nep-fmk New Economics Papers
on Financial Markets
Issue of 2017‒09‒17
four papers chosen by

  1. The total cost of investing in mutual funds By Giorgio Albareto; Giuseppe Cappelletti; Andrea Cardillo; Luca Zucchelli
  2. Volatility Spillovers and Systemic Risk Across Economies: Evidence from a Global Semi-Structural Model By Javier G. Gómez-Pineda
  3. The Effects of Data Transparency Policy Reforms on Emerging Market Sovereign Bond Spreads By Sangyup Choi; Yuko Hashimoto
  4. Random walks and market efficiency in Chinese and Indian equity markets By Oleg Malafeyev; Achal Awasthi; Kaustubh S. Kambekar

  1. By: Giorgio Albareto (Bank of Italy); Giuseppe Cappelletti (European Central Bank); Andrea Cardillo (Bank of Italy); Luca Zucchelli (Bank of Italy)
    Abstract: The total costs of investment in an open-end fund include those that are charged on the fund and those directly attributed to subscribers (subscription and redemption fees). Subscriptions of funds characterized by the presence of costs directly attributed to investors have increased significantly in recent years. The paper presents an estimate of the Total Shareholders Cost (TSC) made using the information provided by the investment management companies in the supervisory reports. The estimates obtained show that in the period 2006-2016 the TSC was on average 1.58 per cent of the total assets of funds (1.74 per cent at the end of 2016). Subtracting direct and indirect costs borne by investors, the return on open-end funds is reduced from 3.5 per cent on average to 2 per cent. Based on preliminary results, the presence of subscription and redemption fees reduces the elasticity of subscriptions and redemptions with respect to returns.
    Keywords: mutual funds, Total Expense Ratio, Total Shareholders Cost
    JEL: G11 G23 E60
    Date: 2017–09
  2. By: Javier G. Gómez-Pineda (Banco de la República de Colombia)
    Abstract: The paper presents some evidence on the overwhelming relevance of systemic risk and the lesser importance of US interest rates in the global transmission of shocks. This evidence suggests that the literature could benefit from incorporating global confidence variables into global frameworks in the study of the global transmission of shocks. As framework, we used a global semi-structural model (GSSM) augmented with common factors for country risk and country credit. We approximated country risk with historical stock volatility, a measure that is uniform and available across countries; in addition, we measured spillovers as the share of forecast error variance explained by different volatility factors. We found that systemic risk is the main volatility factor in all systemic economies, and also accounts for the bulk of spillovers into non systemic economies. Other volatility factors such as global credit, foreign interest rates and trade-related factors rarely accounted for shares of forecast error variance above one percent. Classification JEL: E58; E37; E43; Q43
    Keywords: Spillovers; Systemic risk; Systemic Economies; Global semi structural model
    Date: 2017–09
  3. By: Sangyup Choi (Yonsei University); Yuko Hashimoto (IMF)
    Abstract: We find that data transparency policy reforms, reflected in subscriptions to the IMF¡¯s Data Standards Initiatives (SDDS and GDDS), reduce the spreads of emerging market sovereign bonds. To overcome endogeneity issues regarding a country¡¯s decision to adopt such reforms, we first show that the reform decision is largely independent of its macroeconomic development. By using an event study, we find that subscriptions to the SDDS or GDDS leads to a 15 percent reduction in the spreads one year following such reforms. This finding is robust to various sensitivity tests, including careful consideration of the interdependence among the structural reforms.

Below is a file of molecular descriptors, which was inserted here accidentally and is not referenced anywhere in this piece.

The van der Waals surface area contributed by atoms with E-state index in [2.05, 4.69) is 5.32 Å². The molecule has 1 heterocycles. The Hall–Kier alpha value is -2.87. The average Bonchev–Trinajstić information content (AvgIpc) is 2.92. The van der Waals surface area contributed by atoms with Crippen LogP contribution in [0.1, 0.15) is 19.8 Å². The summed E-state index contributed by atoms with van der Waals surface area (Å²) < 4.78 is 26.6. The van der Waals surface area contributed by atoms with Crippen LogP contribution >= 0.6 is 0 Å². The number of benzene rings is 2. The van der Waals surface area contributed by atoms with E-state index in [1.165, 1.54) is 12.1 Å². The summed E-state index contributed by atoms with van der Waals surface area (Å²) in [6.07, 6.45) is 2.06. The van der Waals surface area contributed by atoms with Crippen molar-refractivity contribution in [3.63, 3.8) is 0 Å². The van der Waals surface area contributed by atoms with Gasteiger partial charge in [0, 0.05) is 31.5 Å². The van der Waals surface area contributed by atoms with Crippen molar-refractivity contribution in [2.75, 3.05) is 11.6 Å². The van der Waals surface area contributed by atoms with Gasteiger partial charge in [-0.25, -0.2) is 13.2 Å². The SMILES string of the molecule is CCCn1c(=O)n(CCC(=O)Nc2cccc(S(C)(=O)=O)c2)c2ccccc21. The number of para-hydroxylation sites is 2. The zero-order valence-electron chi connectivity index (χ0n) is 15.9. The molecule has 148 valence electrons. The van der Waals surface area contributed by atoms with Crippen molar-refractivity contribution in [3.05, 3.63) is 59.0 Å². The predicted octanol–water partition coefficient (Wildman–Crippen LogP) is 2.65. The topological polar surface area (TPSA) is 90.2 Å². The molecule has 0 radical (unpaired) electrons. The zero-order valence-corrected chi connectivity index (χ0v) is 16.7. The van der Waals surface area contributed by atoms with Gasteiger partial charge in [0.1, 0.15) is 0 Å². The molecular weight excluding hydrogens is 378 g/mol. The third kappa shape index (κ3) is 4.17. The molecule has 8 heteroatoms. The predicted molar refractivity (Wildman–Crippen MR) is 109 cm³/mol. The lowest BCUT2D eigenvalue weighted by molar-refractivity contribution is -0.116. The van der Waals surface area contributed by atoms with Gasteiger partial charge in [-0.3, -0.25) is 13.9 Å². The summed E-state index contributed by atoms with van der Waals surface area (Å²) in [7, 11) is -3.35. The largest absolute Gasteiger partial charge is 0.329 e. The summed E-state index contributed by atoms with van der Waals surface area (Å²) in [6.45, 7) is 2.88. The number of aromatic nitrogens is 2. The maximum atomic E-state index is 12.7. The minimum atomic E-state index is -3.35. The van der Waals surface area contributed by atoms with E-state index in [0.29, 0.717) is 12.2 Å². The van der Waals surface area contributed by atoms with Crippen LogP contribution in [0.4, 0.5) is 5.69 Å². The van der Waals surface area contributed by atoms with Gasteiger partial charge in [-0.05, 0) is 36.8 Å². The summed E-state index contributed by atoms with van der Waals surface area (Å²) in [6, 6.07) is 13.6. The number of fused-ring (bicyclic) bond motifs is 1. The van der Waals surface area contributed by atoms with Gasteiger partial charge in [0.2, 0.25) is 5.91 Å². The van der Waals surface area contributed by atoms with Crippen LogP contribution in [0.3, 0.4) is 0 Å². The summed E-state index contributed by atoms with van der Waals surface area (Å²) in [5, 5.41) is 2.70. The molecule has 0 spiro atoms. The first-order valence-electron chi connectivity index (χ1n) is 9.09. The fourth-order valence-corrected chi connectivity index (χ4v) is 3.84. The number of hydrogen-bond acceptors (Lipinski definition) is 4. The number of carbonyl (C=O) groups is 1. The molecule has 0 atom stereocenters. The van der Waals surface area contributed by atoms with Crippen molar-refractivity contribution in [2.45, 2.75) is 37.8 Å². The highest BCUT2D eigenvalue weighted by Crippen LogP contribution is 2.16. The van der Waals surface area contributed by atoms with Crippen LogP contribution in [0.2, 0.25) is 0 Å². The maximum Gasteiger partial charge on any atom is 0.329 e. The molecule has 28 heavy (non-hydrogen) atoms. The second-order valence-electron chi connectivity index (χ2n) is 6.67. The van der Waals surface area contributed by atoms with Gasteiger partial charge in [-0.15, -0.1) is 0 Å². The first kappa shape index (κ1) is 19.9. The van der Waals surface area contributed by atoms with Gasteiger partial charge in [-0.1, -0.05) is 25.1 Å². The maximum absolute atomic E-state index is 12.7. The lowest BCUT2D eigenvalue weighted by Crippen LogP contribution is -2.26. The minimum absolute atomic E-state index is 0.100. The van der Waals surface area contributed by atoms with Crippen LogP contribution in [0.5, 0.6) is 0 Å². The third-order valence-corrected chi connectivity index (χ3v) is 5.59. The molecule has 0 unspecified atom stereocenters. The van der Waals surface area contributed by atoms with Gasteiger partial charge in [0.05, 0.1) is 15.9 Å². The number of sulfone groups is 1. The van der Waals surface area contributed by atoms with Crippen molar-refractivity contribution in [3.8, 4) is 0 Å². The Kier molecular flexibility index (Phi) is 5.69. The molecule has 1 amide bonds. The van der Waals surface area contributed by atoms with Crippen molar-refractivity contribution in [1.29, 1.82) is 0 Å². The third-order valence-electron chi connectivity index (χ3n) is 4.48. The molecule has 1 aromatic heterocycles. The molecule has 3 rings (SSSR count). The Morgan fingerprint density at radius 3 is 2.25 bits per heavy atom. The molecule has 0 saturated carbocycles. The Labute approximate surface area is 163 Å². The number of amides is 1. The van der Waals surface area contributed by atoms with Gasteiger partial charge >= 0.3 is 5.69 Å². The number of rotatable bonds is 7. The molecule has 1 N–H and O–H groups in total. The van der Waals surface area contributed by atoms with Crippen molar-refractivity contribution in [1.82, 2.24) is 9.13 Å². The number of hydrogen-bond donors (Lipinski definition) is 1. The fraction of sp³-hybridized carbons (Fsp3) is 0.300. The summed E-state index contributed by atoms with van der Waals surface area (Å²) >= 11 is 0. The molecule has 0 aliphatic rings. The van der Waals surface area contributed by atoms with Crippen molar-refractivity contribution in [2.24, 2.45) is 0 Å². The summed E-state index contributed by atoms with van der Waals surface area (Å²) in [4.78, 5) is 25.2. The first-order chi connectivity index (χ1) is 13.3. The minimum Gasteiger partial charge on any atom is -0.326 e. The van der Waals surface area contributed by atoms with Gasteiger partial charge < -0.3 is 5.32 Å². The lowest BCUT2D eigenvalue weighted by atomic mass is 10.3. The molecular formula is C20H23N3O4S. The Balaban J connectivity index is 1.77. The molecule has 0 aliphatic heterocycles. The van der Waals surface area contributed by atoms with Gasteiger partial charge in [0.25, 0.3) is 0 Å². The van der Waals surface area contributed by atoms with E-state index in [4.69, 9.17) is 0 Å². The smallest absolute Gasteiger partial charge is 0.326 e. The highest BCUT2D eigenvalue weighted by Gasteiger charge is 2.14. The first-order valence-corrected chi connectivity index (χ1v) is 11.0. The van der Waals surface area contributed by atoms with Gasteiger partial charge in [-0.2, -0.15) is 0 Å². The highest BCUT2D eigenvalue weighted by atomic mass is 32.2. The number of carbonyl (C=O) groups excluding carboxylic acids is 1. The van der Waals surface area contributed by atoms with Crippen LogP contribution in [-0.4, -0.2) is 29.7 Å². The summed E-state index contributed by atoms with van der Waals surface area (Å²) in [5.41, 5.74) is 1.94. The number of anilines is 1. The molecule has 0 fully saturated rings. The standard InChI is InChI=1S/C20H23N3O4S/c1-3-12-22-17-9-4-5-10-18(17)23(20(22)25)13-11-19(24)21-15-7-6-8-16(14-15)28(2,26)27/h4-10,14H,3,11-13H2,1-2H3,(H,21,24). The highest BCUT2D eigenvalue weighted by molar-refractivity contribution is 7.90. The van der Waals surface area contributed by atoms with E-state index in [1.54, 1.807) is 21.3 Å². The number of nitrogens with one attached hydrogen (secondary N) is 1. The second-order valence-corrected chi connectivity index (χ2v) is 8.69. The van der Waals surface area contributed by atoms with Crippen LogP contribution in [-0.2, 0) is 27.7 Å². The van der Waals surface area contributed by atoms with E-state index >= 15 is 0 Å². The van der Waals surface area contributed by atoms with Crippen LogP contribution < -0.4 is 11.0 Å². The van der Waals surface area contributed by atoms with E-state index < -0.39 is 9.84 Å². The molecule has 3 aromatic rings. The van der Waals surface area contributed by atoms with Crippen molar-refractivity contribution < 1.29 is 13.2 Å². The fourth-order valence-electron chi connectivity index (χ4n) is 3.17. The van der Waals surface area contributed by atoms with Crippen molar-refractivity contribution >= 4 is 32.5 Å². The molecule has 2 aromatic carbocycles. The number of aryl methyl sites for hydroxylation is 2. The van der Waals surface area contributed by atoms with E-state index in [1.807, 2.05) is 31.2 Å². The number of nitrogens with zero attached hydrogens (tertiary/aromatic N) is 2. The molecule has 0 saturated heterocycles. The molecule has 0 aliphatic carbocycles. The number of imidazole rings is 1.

Keywords: data transparency, structural reforms, sovereign bond spreads, GDDS, SDDS, event study
    JEL: F30 G10 G20
    Date: 2017–09
  4. By: Oleg Malafeyev; Achal Awasthi; Kaustubh S. Kambekar
    Abstract: Hypothesis of Market Efficiency is an important concept for the investors across the globe holding diversified portfolios. With the world economy getting more integrated day by day, more people are investing in global emerging markets. This means that it is pertinent to understand the efficiency of these markets. This paper tests for market efficiency by studying the impact of global financial crisis of 2008 and the recent Chinese crisis of 2015 on stock market efficiency in emerging stock markets of China and India. The data for last 20 years was collected from both Bombay Stock Exchange (BSE200) and the Shanghai Stock Exchange Composite Index and divided into four sub-periods, i.e. before financial crisis period (period-I), during recession (period-II), after recession and before Chinese Crisis (periodIII) and from the start of Chinese crisis till date (period- IV). Daily returns for the SSE and BSE were examined and tested for randomness using a combination of auto correlation tests, runs tests and unit root tests (Augmented Dickey-Fuller) for the entire sample period and the four sub-periods. The evidence from all these tests supports that both the Indian and Chinese stock markets do not exhibit weak form of market efficiency. They do not follow random walk overall and in the first three periods (1996 till the 2015) implying that recession did not impact the markets to a great extent, although the efficiency in percentage terms seems to be increasing after the global financial crisis of 2008.
    Date: 2017–09

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